Securing vacation schemes and internships is a difficulty for many undergraduate law students – and one we spend far too much time worrying about. Doing a legal internship abroad may not be something you have considered. Nonetheless, I recommend you stop monotonously filling out your GCSE grades on your vacation scheme application form for the thirty-seventh time this week. Gaining legal experience in another jurisdiction is a great way to differentiate yourself from your peers, whilst gaining a host of professional and personal benefits. Get out a world map and send an email to an overseas law firm that interests you.
For Lucy Hanson and Krushil Shah, this was in Kenya.
According to the World Bank, Kenya is emerging as one of Africa’s key growth centres and poised to be among the fastest growing economies in East Africa. A recent surge of foreign investment into the region has much to do with oil and gas exploration and the energy industry. However, other sectors such as banking, real estate, agriculture and tourism continue to grab considerable attention. This all means new demands for legal services in the region. Any experience gained in such an environment is an exciting opportunity for students hoping to work in commercial law. Besides, where else can you spend your weekends with wild elephants and lions after a week at the office?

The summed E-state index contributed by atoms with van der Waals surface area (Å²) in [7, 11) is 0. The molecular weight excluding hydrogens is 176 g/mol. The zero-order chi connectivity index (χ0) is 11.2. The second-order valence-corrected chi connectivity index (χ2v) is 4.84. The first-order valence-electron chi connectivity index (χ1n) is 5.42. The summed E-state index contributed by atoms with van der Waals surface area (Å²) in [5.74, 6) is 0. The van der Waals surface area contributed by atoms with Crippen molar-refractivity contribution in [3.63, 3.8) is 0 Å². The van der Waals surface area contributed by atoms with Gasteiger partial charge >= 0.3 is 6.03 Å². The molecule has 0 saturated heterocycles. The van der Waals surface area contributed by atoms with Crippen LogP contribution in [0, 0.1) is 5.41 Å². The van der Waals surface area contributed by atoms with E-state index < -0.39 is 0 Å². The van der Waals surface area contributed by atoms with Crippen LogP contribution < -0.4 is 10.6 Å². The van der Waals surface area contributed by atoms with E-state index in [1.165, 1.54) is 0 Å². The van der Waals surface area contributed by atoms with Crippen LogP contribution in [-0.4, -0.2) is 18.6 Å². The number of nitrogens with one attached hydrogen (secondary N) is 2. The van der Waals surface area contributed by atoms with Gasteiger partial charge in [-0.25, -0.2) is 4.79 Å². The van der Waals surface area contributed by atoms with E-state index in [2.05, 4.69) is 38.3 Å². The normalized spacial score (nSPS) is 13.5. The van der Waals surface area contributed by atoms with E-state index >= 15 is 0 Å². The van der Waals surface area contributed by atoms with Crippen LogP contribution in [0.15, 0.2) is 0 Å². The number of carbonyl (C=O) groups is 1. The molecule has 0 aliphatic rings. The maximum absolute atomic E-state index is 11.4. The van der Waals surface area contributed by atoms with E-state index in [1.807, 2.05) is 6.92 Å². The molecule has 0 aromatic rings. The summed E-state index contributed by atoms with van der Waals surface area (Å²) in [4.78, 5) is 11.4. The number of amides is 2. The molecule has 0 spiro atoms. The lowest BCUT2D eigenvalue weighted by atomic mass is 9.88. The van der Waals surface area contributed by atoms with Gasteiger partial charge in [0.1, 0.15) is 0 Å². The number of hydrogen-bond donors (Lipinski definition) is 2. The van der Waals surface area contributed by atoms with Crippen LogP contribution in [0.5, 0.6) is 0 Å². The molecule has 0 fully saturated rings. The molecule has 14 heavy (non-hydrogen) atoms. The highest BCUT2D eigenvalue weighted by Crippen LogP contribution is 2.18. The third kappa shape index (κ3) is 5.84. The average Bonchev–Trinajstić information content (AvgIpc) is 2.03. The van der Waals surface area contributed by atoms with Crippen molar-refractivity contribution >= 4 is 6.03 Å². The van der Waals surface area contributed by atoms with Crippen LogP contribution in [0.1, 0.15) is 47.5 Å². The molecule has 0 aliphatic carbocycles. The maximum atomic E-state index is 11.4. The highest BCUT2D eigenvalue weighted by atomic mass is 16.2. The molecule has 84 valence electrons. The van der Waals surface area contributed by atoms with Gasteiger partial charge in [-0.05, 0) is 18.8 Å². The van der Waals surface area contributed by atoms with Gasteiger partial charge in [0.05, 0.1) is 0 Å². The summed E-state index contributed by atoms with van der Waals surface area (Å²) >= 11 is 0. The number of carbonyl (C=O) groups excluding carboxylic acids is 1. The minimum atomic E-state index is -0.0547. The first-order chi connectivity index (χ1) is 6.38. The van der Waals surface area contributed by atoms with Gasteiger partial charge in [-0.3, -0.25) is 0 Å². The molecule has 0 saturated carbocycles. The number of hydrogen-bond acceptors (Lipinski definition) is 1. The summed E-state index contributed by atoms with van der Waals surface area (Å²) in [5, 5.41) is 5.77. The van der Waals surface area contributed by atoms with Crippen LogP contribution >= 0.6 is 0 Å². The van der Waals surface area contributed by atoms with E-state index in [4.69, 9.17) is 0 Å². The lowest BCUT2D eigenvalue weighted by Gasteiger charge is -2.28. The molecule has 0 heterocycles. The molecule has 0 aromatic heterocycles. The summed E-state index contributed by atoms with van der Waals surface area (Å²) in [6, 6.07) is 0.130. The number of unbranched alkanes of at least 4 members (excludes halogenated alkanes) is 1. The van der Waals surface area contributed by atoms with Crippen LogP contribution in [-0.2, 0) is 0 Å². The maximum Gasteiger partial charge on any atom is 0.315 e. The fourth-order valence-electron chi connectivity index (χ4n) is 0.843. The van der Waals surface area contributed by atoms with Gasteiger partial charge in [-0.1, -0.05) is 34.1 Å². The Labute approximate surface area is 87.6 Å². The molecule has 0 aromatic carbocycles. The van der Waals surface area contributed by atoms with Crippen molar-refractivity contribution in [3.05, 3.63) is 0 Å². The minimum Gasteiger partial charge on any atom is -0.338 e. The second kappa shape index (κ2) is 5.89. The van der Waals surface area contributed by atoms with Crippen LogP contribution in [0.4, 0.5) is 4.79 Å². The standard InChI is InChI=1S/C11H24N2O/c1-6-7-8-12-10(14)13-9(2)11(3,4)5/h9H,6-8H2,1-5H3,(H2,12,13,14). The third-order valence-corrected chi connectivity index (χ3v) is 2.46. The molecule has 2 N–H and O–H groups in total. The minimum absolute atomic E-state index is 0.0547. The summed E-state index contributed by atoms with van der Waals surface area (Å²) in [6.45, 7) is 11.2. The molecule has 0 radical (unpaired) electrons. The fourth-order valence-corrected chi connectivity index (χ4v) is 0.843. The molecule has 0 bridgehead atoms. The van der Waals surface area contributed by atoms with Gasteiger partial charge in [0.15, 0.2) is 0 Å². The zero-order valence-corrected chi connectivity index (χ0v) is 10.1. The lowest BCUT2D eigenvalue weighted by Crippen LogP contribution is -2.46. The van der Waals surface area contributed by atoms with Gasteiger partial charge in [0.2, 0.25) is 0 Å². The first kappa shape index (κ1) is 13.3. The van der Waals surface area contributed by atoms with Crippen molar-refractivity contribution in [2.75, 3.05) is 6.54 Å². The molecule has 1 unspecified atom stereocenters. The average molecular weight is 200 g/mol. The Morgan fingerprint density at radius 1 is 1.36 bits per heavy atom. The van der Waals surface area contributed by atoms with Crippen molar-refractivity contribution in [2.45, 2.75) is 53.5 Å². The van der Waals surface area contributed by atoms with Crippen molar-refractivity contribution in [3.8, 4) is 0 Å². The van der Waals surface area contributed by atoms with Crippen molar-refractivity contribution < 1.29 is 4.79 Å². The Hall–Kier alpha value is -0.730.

Lucy and Krushil both spent part of the summer working as holiday trainees for Kaplan & Stratton Advocates in Nairobi. As the largest legal practice in Eastern Africa, the firm has a leading reputation for its international and cross-border work across a range of industries.
Have a read of their experiences below.
During the summer holidays, I secured an internship in Kenya at Kaplan & Stratton. Apart from enjoying the beautiful Kenyan weather, and indulging my love for food at an array of local restaurants, the experience was surreal in several ways and hugely beneficial by way of gaining exposure in the legal field.
Like any first day at work, I was nervous and unaware of what to expect. Whilst I was waiting at the reception, I was approached by a friendly group of trainees who offered to show me around the numerous floors of the firm. Their cordial welcoming made me feel settled quicker than I had anticipated, and within a couple of hours, I found myself joking around with my new colleagues and no longer feeling awkward.
In light of the work the firm does, I was positively amazed by the enthusiasm and work ethos of everyone involved at the firm. In the course of my employment, I worked in the real estate, intellectual property, commercial and litigation departments. My work entailed legal research, preparing clauses in the Articles for incorporating a company, writing arguments for ongoing cases and much more. The highlight of the experience was attending the Milimani Court for a high profile case that was televised in the national news – within a month at the firm, I was on Kenyan TV!
Furthermore, I benefitted by the way that many Kenyan legal principles were either the same or similar to those of the UK given Kenya’s colonial past. However, the Kenyan legal system is also supported by its fairly recent constitutional provisions which gives it a unique transitionary legal nexus.